W 2/27: PoissonDirichlet arising from Kingman coalescent and neutral mutations
(SC 2.4).
 [Part 3: Overview of weak convergence on
Polish spaces (link to chapter from FristedtGray)]
 F 3/1: Definition, dual bounded Lipschitz metric, continuous mapping theorem,
convergencedetermining classes, GlivenkoCantelli.

 M 3/4: Prohorov's theorem, subsequence device, convergence on S^\infty,
weak continuity of representing measure in de Finetti's theorem.
 [Part 4. Limits of random trees via the induced substructure technique. Loosely based on Aldous (1991).]
 W 3/6: Counting trees (labelled; leaflabelled binary). Spanning subtrees
on k random vertices.
 F 3/8: The limit distribution on treeswith edgelengths.
Linebreaking construction of the CRT.

 M 3/11: Continuum tree as real tree with a probability distribution.
Construction via excursion functions. Brownian CRT.
 [Part 5: Lectures based in material from Austin (2012)]
 W 3/13 Representation theorem for arrays: background, start proof
(Austin sec. 5).
 F 3/15: Finish proof. State DovbyshSudakov representation for random infinite
symmetric nonnegative matrices.

 M 3/18:
Outline proof of DovbyshSudakov representation.
 [Part 6: the paradign of proving convergence via exchangeable substructures]
 W 3/20:
Dense graph limits.
 F 3/22:
A conjectured compactification of some finite reversible Markov chains:
see
Aldous (2012a) .

 [Part 7: Lectures
based on Greven  Pfaffelhuber  Winter 2009]
 M 4/1: Convergence of measured metric spaces: overview.
 W 4/3: Convergence of measured metric spaces: compactness criteria.
 F 4/5: No class

 M 4/8: Convergence of measured metric spaces: compactness criteria.
 [Part 8: Lectures based on Diaconis  Rolles 2006]
 W 4/10:
Linearly reinforced RW on a finite undirected graph; state DiaconisFreedman
"de Finetti's theorem for MCs".
 F 4/12: State and outline Big Theorem identifying LRRW with mixture of reversible chains;
Bayesian interpretation as conjugate priors over space of MCs.

 [Part 9: Lectures based on Buntine  Hutter 2012]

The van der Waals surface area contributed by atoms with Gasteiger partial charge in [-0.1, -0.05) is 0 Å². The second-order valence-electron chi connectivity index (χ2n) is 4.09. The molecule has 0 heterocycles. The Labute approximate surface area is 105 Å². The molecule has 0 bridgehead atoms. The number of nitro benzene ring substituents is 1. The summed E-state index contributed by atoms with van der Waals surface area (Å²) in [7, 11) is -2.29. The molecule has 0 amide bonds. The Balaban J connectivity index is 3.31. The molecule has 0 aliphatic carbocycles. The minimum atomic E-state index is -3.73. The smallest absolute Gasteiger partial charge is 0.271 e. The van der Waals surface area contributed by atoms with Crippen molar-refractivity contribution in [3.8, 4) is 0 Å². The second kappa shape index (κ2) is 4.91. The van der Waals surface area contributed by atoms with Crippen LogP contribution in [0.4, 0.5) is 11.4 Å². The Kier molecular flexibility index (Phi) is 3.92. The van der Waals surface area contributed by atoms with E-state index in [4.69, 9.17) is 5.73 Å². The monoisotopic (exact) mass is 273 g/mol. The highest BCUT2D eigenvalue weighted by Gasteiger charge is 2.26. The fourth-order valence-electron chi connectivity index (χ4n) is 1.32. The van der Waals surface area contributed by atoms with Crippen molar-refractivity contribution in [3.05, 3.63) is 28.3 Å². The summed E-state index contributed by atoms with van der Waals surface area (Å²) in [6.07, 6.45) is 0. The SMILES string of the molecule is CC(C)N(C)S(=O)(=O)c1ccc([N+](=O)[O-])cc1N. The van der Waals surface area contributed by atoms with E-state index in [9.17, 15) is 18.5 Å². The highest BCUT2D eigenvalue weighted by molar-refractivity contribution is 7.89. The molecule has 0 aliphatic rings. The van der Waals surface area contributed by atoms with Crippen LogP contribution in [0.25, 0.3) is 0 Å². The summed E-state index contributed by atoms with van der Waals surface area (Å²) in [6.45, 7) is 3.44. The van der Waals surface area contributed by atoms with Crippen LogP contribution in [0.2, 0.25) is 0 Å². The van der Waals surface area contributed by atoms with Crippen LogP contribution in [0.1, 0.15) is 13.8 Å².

M 4/15: General PoissonDirichlet processes and Chinese Restaurant processes.
 W 4/17: Distribution and expectation for number of components.
 F 4/19: (lecture by Tamara Broderick):
Feature allocations, probability functions, and paintboxes
(Broderick  Jordan  Pitman 2013).

 M 4/22: The Markov moment problem and de Finetti's theorem
(from Diaconis  Freedman 2004).
 W 4/24: The Lambdacoalescent (from Berestycki 2009).
 F 4/26: No class

 M 4/29: No class
 [Remaining classes for student talks. Max length of talk = 25 minutes]
 W 5/1:
Sujayam Saha:
de Finetti's theorem for Markov chains (Diaconis  Freedman 1980).
 W 5/1:
Sudeep Kamath:
A qanalogue of de Finetti's theorem
(Gnedin  Olshanki 2009).
 F 5/3:
Wenpin Tang:
Stochastic flows associated to coalescent processes.
(Bertoin  Le Gall 2003).
 F 5/3:
Riddhipratim Basu:
Exchangeable and partially exchangeable random partitions (Pitman 1995).

 M 5/6: Yumeng Zhang:
A hierarchical version of the de Finetti and AldousHoover representations.
(Panchenko 2013).
 M 5/6: Joshua Schraiber:
Particle representations for measurevalued population models
(Donnelly  Kurtz (1999).
 W 5/8: Hye Soo Choi:
How edgereinforced random walk arises naturally
(Rolles 2003).
 W 5/8:
Tyler Linderoth:
A classification of coalescent processes for
haploid exchangeable population models
(Mohle  Sagitov 2001)
 W 5/8: Geoffrey Schiebinger:
Stein's method for concentration inequalities
(Chatterjee 2007).
 F 5/10: Jonathan Hermon:
Graph Limits and Exchangeable Random Graphs
(Diaconis  Janson 2008).
 F 5/10: Lisha Li:
Regularity partitions and the topology of graphons
(LovaszSzegedy 2010).